What if it ends his career?

Is that retribution?

For what?

Because he chose to sign with the Marlins after the Mets didn’t make him an offer?

The Mets didn’t want him back, so what’s the logic behind this edict to try and hurt him?

The list of players whose careers have been damaged or destroyed by errant pitches that hit them in the head or face is vast. Off the top of my head, Al Cowens, Tony Conigliaro, Dickie Thon, Don Slaught and Adam Greenberg pop immediately to mind.

There are many others.

What would be accomplished by hitting Reyes? Would it prove something? I’m not seeing the logic.

It’s these bully-types like Francesa who consider themselves old-school and want to return to the 1950s and 1960s when pitchers owned the inside of the plate and there was no body-armor nor bench clearing brawls every time a pitch came close to them.

But the truth is that in spite of the reputations and being at or near the top of the league in hit-by-pitches for Don Drysdale, Sal Maglie, Bob Gibson and other more intimidating pitchers of the era, it was the threat of the inside pitch that was the weapon rather than the legitimate fear that they were trying to hit someone in the head.

It’s also those bully-types who would never follow through on these demands to “hit ‘im” if they themselves were asked to carry them out.

I’m old-school when it comes to retaliation. Sometimes it’s necessary in the big leagues and pitchers must pitch inside. But if you’re going to do it, don’t throw at the head. Most hitters, while disliking being drilled, will understand when it happens and they’re hit in the back or lower body. If it’s because their own pitcher was doing it to the opposition, that will be policed in-house.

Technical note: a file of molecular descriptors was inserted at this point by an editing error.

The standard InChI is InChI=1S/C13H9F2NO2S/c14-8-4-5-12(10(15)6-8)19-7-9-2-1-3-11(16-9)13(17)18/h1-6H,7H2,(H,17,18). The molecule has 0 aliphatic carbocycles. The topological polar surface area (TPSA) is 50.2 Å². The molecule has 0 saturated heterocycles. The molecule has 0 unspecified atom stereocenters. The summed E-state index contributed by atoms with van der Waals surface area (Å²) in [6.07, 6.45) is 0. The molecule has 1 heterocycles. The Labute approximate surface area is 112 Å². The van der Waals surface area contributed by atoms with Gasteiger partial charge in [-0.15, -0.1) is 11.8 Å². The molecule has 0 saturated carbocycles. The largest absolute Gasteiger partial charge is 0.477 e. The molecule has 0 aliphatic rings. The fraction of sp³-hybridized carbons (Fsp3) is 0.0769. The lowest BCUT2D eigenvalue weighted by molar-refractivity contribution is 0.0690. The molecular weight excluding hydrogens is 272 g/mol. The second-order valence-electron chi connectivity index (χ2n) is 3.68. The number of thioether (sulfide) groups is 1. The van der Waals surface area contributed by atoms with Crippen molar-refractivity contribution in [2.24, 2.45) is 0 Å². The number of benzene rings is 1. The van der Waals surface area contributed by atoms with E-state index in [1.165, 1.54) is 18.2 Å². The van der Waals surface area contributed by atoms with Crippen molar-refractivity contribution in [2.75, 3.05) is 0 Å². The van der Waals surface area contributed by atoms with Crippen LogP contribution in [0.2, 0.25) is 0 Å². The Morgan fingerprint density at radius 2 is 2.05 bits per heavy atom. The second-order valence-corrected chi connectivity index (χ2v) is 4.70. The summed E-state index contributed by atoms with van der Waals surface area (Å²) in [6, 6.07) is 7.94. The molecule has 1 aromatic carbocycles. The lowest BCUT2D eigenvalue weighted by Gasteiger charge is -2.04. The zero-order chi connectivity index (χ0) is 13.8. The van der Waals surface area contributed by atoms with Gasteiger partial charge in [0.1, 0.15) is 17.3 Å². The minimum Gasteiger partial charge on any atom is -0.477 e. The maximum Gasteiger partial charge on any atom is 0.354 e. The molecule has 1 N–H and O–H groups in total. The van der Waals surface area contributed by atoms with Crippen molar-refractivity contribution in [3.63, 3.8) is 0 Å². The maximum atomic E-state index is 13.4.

But Francesa is old-school in name and ignorance only; he’s longing for a time when imbecilic would-be tough guys stalked the playground and exerted their will until they ran into someone tougher (as they invariably do); someone who didn’t talk, but acted.

For saying something like this, Francesa’s despicable and there’s no excuse.

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Mets Minor League Slash Adds to the Perception of Being Broke

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The Mets are dropping their single A team in Port St. Lucie of the Gulf Coast League—NY Times Blog.

In truth, the Mets eliminating one of the minor league teams isn’t that big of a deal.

Coinciding with the prevalent money issues; the upcoming Madoff trial; the $40 million bridge loan the Wilpons recently took from Bank of America; that they’ve yet to pay back the $25 million loan of a year ago from MLB itself; that they let Jose Reyes walk without a fight; and have spent little on Major League players this winter—among many other things—makes the decision to dump the single A team simply look bad.